In our current climate of bloated blockbusters, with endless comic-book adaptations and sequels oversaturating the market, did anyone actually need another Men in Black film in 2012? I certainly didn’t think so, especially a decade on from the awful Men in Black II, so I went into Barry Sonnenfield’s second sequel with understandably low expectations. Imagine my surprise then, to discover that – while not without its share of problems – Men in Black III is a highly enjoyable return to form, wildly exceeding expectations with sumptuous visuals, fun and inventive use of 3D, clever casting, gleefully grotesque special effects make-up by Rick Baker, and more of the series’ deadpan weirdness and humour.

MIB3 starts poorly, as one of the galaxy’s worst bad guys, Boris the Animal (Jemaine Clement), escapes from a maximum security lunar prison with the aid of one Nicole Scherzinger, seemingly there to look hot before being abruptly disposed of. Boris plots to take revenge on the man who put him away, Agent K (Tommy Lee Jones), traveling back in time to do so. Meanwhile, the curmudgeonly K and his motor-mouthed protégé J (Will Smith) haul out the same old shtick for the first 20 minutes or so, once again breaking out their lasers and neuralyzers to deal with extraterrestrials hidden amongst modern New York. Most of the jokes fall flat, and the film’s notorious re-write and production problems are evident in this opening stanza; aside from the 3D, it feels like MIB2 all over again (only without the damn dog).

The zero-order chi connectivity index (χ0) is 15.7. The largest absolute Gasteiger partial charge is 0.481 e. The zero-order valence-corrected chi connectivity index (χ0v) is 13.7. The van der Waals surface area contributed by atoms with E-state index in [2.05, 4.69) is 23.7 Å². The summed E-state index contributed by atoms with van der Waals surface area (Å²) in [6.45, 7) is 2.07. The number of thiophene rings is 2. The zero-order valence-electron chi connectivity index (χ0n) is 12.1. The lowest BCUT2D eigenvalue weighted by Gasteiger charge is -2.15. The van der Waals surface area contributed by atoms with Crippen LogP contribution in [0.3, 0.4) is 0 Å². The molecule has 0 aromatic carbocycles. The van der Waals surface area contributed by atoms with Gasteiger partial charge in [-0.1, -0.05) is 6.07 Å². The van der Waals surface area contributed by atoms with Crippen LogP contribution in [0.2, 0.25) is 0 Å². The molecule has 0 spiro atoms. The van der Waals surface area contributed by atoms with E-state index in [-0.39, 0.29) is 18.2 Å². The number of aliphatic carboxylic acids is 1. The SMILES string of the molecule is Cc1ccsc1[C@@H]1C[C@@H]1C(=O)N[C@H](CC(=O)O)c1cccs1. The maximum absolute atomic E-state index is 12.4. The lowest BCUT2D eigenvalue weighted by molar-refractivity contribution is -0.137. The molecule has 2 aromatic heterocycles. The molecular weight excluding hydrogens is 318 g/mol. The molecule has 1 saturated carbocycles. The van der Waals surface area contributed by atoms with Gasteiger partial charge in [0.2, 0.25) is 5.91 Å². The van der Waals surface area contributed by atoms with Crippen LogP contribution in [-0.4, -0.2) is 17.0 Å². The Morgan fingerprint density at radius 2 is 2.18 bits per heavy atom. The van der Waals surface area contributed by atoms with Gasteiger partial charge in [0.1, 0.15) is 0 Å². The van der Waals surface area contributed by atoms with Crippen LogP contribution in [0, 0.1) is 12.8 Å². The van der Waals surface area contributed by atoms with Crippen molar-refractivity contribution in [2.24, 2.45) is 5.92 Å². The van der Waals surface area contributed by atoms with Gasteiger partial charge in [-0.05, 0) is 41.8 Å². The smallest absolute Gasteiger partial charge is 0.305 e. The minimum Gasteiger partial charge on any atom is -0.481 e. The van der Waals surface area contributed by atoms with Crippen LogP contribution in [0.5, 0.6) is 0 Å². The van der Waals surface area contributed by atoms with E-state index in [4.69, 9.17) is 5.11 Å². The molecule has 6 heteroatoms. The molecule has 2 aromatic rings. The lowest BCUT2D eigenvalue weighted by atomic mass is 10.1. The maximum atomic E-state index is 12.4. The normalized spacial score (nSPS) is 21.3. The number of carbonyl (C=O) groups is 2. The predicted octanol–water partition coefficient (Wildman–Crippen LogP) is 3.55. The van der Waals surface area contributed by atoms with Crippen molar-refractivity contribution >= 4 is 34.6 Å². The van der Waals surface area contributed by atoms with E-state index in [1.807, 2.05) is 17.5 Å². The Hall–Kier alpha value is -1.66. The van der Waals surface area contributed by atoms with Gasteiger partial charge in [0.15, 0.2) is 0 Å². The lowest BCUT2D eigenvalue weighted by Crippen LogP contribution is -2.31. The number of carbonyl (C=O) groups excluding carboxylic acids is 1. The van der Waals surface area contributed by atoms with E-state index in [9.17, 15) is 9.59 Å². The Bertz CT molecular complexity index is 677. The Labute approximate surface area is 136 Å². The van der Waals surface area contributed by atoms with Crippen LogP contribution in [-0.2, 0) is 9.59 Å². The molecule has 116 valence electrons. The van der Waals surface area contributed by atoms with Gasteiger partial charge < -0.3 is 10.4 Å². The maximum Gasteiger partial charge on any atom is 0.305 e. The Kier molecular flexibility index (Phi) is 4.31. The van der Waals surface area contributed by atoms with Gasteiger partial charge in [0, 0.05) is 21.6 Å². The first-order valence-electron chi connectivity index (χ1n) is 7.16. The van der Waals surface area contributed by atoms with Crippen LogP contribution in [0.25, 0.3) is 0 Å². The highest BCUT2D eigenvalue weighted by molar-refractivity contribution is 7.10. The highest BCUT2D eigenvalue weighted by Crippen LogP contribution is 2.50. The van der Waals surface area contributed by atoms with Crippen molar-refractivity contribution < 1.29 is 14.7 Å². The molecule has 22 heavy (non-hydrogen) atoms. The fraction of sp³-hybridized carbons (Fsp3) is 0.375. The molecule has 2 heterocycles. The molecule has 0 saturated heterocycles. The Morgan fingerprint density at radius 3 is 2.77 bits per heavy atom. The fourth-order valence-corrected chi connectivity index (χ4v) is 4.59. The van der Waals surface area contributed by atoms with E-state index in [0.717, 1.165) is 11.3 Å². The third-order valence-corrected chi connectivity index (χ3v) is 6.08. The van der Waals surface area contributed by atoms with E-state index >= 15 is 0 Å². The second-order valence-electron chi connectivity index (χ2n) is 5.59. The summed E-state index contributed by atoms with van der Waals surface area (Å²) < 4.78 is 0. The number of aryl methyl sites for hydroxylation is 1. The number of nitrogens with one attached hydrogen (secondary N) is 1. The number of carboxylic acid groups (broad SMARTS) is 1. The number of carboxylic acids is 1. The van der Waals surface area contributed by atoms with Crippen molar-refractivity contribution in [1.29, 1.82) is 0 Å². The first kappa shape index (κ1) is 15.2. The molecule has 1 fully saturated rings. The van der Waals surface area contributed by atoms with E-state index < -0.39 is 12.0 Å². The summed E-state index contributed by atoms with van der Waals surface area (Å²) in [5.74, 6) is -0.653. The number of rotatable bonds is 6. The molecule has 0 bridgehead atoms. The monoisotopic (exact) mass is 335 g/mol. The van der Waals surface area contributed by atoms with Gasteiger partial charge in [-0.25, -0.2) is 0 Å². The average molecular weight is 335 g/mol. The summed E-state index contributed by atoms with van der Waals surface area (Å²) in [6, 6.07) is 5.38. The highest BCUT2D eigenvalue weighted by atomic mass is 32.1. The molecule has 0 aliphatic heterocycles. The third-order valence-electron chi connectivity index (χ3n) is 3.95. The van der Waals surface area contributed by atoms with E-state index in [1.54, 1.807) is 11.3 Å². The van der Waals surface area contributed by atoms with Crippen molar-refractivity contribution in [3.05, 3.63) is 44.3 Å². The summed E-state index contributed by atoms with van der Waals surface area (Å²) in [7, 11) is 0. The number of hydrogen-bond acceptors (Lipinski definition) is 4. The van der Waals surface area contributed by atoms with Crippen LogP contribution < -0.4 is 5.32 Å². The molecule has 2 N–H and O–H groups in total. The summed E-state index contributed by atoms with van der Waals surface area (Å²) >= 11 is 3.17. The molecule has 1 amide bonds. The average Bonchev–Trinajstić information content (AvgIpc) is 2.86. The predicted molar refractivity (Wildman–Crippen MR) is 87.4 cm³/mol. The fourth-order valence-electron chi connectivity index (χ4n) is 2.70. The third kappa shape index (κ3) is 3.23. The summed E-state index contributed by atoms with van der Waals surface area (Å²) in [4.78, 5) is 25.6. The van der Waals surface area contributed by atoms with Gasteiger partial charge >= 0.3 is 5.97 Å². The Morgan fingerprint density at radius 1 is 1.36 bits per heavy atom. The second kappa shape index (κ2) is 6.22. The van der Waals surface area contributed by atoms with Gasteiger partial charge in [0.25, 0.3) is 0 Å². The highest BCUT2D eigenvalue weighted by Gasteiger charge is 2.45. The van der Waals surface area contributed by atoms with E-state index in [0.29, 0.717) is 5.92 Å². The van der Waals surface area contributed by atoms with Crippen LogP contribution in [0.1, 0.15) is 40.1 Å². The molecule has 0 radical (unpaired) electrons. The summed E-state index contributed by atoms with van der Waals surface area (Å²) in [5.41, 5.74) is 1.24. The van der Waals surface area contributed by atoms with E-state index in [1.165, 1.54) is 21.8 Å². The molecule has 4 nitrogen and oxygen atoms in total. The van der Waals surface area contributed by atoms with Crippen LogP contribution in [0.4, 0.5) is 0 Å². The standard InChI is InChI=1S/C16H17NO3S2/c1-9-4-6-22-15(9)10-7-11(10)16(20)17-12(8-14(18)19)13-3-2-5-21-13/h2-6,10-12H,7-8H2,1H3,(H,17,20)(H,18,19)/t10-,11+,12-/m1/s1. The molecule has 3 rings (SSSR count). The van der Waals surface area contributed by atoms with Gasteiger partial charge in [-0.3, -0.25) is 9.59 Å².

The film doesn’t really pick up until J travels back in time to 1969 to save his mentor’s life and the world from assured destruction. The younger version of K is played by Josh Brolin, who is once again excellent here. His impression of Jones is spot on – so great, in fact, that it pretty much guarantees the film must-see status – but he also impresses by shedding some light on what changed the idealistic young agent into a weary old grump. Smith is as charismatic as ever here, and he and Brolin have great chemistry together. It’s a pleasure to watch these two navigate 1960s New York (featuring some impressive production design), even if some of the opportunities are wasted, and the casting throughout is top notch: Alice Eve plays the younger Agent O (Emma Thompson), Bill Hader is Andy Warhol, and Michael Stuhlbarg is Griffin, a hyper-dimensional being who can see every possible outcome of every situation at all times.

The film’s final act has some fun with its Cape Canaveral setting during the Apollo 11 space launch, as well as with Griffin’s fascinating ability, and it manages to be unexpectedly affecting and thought-provoking in the end. While never quite on par with the exuberant first film adapted from Lowell Cunningham’s comic books in 1997, MIB3 is the sequel that film deserved and Sonnenfeld and co. have made a decent, if not entirely convincing, argument for the franchise’s continued existence. The film is unfortunately let down by a patchy script and somewhat underwhelming villain (Clement never quite convinces) – and it’s occasionally hard work believing that Men In Black is relevant in 2012 – but otherwise this is a welcome and riotous comeback from a franchise I had all but written off, and also one of the few films I would actually recommend seeing in 3D.


Watch the trailer for Men In Black III below.

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